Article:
April 2018 Edition
WCU President Chris Fiorentino shadowed
WCU softball coach Diane Lokey at a recent practice and game.
At first glance, WCU softball coach Diane Lokey appears to be all business, all the time. Striding onto the softball field the Monday after spring break, she gives a quick greeting to a player then starts reviewing the Academic Book. On a weekly basis, every team member must update "The Book" with current grades and upcoming exam dates and project deadlines. While Lokey's eyes are inscrutable behind dark shades, the frown that flits across her face tells you she'll be having a conversation with someone later. The softball team's overall GPA stands at 3.67 and she's not going to let that drop.
After all, this isn't about an isolated grade; this impacts the Purple Promise. Every member of the team must adhere to the Purple Promise, which dictates standards relating to discipline, integrity, respect and teamwork. Right there in bold, in the top right corner of the Purple Promise it states: Do your part to work towards our team goal of 3.4.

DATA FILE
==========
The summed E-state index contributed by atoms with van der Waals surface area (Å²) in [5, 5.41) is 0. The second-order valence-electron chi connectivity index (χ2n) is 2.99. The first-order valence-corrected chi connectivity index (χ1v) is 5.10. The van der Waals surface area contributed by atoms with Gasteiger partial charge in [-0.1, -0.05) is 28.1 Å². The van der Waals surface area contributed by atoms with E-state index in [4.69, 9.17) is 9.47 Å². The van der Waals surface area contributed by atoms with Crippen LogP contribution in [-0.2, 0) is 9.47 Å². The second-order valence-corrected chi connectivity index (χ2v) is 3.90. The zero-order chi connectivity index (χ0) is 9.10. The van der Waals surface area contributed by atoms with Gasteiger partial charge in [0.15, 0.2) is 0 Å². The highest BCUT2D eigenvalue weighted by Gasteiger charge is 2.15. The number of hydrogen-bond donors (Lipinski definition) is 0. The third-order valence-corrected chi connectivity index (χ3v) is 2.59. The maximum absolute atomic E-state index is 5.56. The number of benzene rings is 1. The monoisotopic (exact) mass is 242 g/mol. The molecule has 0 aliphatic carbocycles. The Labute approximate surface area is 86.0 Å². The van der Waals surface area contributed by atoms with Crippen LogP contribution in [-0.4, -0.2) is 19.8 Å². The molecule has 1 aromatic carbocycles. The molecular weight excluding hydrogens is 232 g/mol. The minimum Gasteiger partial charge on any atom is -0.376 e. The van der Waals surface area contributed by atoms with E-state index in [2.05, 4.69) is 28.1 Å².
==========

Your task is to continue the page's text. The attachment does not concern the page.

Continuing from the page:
This is a coach who is determined to see her players win, on the field and in the classroom. Lokey achieved her 500th career game victory the week before this practice, during the team's annual spring training in Florida. She led WCU to its first ever PSAC Eastern Division title in 2010, and for the past four straight years the Golden Rams has returned to earn that title. Four years ago, the team reached the NCAA Super Regionals for the first time in school history. As a result, Lokey and her coaching staff were lauded NFCA Atlantic Region coaching staff of the year. On top of all that, WCU won its first PSAC Championship title last spring.
Yet Lokey doesn't believe in winning at all costs. Her brisk manner belies a deep concern for her players' well-being in all aspects of life. Case in point – she mandates that the team meets bimonthly with Dr. Rachel Daltry, a Counseling Center psychologist who specializes in sports psychology. She also encourages players to meet 1-1 with a counselor should they feel the need. Team sessions focus on stress management, improving communication and conflict resolution. WCU therapy dog Mr. Muddy Puddles frequently joins in the sessions, too.